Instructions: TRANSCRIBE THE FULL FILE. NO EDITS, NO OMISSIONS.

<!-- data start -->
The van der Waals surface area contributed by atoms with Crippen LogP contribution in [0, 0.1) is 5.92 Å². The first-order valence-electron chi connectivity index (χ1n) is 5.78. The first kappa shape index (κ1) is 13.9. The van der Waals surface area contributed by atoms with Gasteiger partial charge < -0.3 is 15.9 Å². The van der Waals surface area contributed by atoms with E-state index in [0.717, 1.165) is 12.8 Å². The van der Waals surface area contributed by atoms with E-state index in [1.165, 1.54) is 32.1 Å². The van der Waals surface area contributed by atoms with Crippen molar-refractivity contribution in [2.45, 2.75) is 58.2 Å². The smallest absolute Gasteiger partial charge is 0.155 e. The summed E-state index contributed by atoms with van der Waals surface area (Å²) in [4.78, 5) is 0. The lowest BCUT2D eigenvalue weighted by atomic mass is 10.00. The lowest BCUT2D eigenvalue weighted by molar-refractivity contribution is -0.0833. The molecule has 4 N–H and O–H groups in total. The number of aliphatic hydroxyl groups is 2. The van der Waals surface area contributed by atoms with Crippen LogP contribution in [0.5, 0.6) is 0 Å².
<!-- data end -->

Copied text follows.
The van der Waals surface area contributed by atoms with Crippen LogP contribution in [0, 0.1) is 5.92 Å². The first-order valence-electron chi connectivity index (χ1n) is 5.78. The first kappa shape index (κ1) is 13.9. The van der Waals surface area contributed by atoms with Gasteiger partial charge < -0.3 is 15.9 Å². The van der Waals surface area contributed by atoms with E-state index in [0.717, 1.165) is 12.8 Å². The van der Waals surface area contributed by atoms with E-state index in [1.165, 1.54) is 32.1 Å². The van der Waals surface area contributed by atoms with Crippen molar-refractivity contribution in [2.45, 2.75) is 58.2 Å². The smallest absolute Gasteiger partial charge is 0.155 e. The summed E-state index contributed by atoms with van der Waals surface area (Å²) in [4.78, 5) is 0. The lowest BCUT2D eigenvalue weighted by atomic mass is 10.00. The lowest BCUT2D eigenvalue weighted by molar-refractivity contribution is -0.0833. The molecule has 4 N–H and O–H groups in total. The number of aliphatic hydroxyl groups is 2. The van der Waals surface area contributed by atoms with Crippen LogP contribution in [0.5, 0.6) is 0 Å².